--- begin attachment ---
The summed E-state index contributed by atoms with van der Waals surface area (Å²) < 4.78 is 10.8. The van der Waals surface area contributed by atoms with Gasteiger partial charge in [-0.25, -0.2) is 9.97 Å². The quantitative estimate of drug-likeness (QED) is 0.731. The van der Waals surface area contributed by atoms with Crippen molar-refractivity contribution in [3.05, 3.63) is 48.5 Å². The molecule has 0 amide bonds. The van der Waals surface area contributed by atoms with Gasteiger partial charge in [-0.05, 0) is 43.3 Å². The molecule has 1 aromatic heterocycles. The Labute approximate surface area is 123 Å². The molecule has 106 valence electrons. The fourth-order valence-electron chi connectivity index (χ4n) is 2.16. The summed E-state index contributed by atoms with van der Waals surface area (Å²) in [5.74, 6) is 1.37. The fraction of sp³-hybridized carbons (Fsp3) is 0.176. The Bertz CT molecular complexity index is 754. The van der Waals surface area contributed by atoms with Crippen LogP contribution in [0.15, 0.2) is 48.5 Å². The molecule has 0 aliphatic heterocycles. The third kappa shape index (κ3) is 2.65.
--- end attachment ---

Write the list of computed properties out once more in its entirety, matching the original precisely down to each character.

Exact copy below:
The summed E-state index contributed by atoms with van der Waals surface area (Å²) < 4.78 is 10.8. The van der Waals surface area contributed by atoms with Gasteiger partial charge in [-0.25, -0.2) is 9.97 Å². The quantitative estimate of drug-likeness (QED) is 0.731. The van der Waals surface area contributed by atoms with Crippen molar-refractivity contribution in [3.05, 3.63) is 48.5 Å². The molecule has 0 amide bonds. The van der Waals surface area contributed by atoms with Gasteiger partial charge in [-0.05, 0) is 43.3 Å². The molecule has 1 aromatic heterocycles. The Labute approximate surface area is 123 Å². The molecule has 106 valence electrons. The fourth-order valence-electron chi connectivity index (χ4n) is 2.16. The summed E-state index contributed by atoms with van der Waals surface area (Å²) in [5.74, 6) is 1.37. The fraction of sp³-hybridized carbons (Fsp3) is 0.176. The Bertz CT molecular complexity index is 754. The van der Waals surface area contributed by atoms with Crippen LogP contribution in [0.15, 0.2) is 48.5 Å². The molecule has 0 aliphatic heterocycles. The third kappa shape index (κ3) is 2.65.